LOUIS VUITTON FOUNDATION
NEW EXHIBITIONS FROM JEAN-MICHEL BASQUIAT & EGON SCHIELE
La Fondation Louis Vuitton unveils two new exhibitions, from opposite ends of the 20th century. Simultaneously bringing together never before seen Basquiat artwork from private collections, as well as the first Schiele exhibition in Paris for over 25 years.
From Europe – Vienna – to America – New York, the lives and works of Egon Schiele and Jean-Michel Basquiat are fascinating for their fleetingness and their intensity. Both died aged 28. In under a decade, they became major figures in the art of their century. They are linked by their destiny and their fortune, that of a short-lived body of work, the impact, and permanency of which have few equals.
Their formidable output can be explained by their passion for life which today, in the 21st century, has made them real “icons” for new generations. The vital necessity of art is the main element of these two.
A – Egon Schiele (1890-1918)
The exhibition brings together some 120 works – drawings, gouaches, and paintings – over more than 600m2, in the pool-level galleries (Gallery 1). It is organized chronologically across four rooms, following the concept of line and its development in the artist’s work.
The exhibition’s four chapters are entitled:
The Ornamental Line (1908-1909); The Existential Line of Expressionism (1910-1911), The Physical Balance of the Combined Line at the Dawn of the First World War (1912-1914), and The Amputated, Fragmented Line during the War Years (1915-1918).
As the first monograph of Schiele in Paris for 25 years, the exhibition includes works of the highest order, such as “Self-Portrait with a Chinese Lantern” (1912), on loan from the Leopold Museum (Vienna), “Pregnant Woman and Death” (1911), from the Národní gallery (Poland), “Portrait of the Artist’s Wife Seated, Holding Her Right Leg” (1917) from the Morgan Library & Museum (New York), “Standing Nude with Blue Sheet” (1914) from the Germanisches Nationalmuseum, Nuremberg, “Seated Male Nude” (1910) from the Neue Galerie New York, and “Self-Portrait” (1912) from the National Gallery of Art, Washington.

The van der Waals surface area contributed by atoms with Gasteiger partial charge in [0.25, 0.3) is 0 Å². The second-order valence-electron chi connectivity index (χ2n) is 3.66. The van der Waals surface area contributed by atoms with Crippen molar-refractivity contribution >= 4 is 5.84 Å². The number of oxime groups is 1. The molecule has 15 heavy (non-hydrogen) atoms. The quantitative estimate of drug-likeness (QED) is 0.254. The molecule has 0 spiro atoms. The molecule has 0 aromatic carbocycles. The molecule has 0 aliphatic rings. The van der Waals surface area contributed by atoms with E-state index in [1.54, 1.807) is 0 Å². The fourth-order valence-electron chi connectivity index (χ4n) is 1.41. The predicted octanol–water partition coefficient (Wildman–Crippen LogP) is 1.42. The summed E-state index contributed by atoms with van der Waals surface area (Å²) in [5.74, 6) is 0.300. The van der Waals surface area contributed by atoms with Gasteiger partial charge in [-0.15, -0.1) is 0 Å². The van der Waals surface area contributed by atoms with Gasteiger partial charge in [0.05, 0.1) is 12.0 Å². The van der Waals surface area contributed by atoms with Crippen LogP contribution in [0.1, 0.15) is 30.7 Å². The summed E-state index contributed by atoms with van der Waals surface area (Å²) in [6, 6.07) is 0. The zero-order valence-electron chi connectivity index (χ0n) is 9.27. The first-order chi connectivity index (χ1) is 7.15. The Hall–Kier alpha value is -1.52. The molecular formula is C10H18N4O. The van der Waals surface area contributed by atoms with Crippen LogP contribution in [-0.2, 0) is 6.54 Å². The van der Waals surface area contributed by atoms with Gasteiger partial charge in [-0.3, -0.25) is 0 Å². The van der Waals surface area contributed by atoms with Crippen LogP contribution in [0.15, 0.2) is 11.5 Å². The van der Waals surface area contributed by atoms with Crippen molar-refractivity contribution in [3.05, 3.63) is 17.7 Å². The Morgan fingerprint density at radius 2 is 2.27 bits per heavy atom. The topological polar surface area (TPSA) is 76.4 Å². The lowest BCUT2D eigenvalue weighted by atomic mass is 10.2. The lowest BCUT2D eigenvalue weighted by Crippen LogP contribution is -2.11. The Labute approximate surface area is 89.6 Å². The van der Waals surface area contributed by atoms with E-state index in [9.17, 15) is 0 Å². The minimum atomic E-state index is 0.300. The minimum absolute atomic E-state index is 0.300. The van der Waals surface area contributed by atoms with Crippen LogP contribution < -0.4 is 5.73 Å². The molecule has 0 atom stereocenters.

Egon Schiele’s work is indissociable from the Viennese spirit of the early 20th century. In just a few years, his drawing emerged as one of the peaks of expressionism. Before he was struck down by Spanish influenza in 1918, the artist had created some three hundred paintings and several thousand drawings over the course of ten years.
B – Jean-Michel Basquiat (1960-1988)
The work of Jean-Michel Basquiat, one of the most significant painters of the 20th century, is spread over four levels of Frank Gehry’s building. The exhibition covers the painter’s whole career, from 1980 to 1988, focusing on 120 defining works. With the Heads from 1981-1982, gathered for the first time here, and the presentation of several collaborations between Basquiat and Warhol, the exhibition includes works previously unseen in Europe, essential works such as Obnoxious Liberals (1982), In Italian (1983), and Riding with Death (1988), as well as paintings which have rarely been seen since their first presentations during the artist’s lifetime, such as Offensive Orange (1982), Untitled (Boxer) (1982), and Untitled (Yellow Tar and Feathers) (1982).
At a young age, Jean-Michel Basquiat left school and made his first studio in the streets of New York. Very quickly, his painting achieved great success, which the artist both sought out and felt subjected to. His work refers back to the eruption of modernity, that of the expressionists, but his filiations are numerous. The acuteness of his gaze, his visits to museums, and the reading of a number of books gave him a real sense of culture. Yet his gaze was directed: the absence of black artists being painfully evident, the artist imposed the need to depict African and African American culture and revolts in equal measure in his work. Basquiat’s death in 1988 interrupted a very prolific body of work, carried out in under a decade, with over one thousand paintings and even more drawings.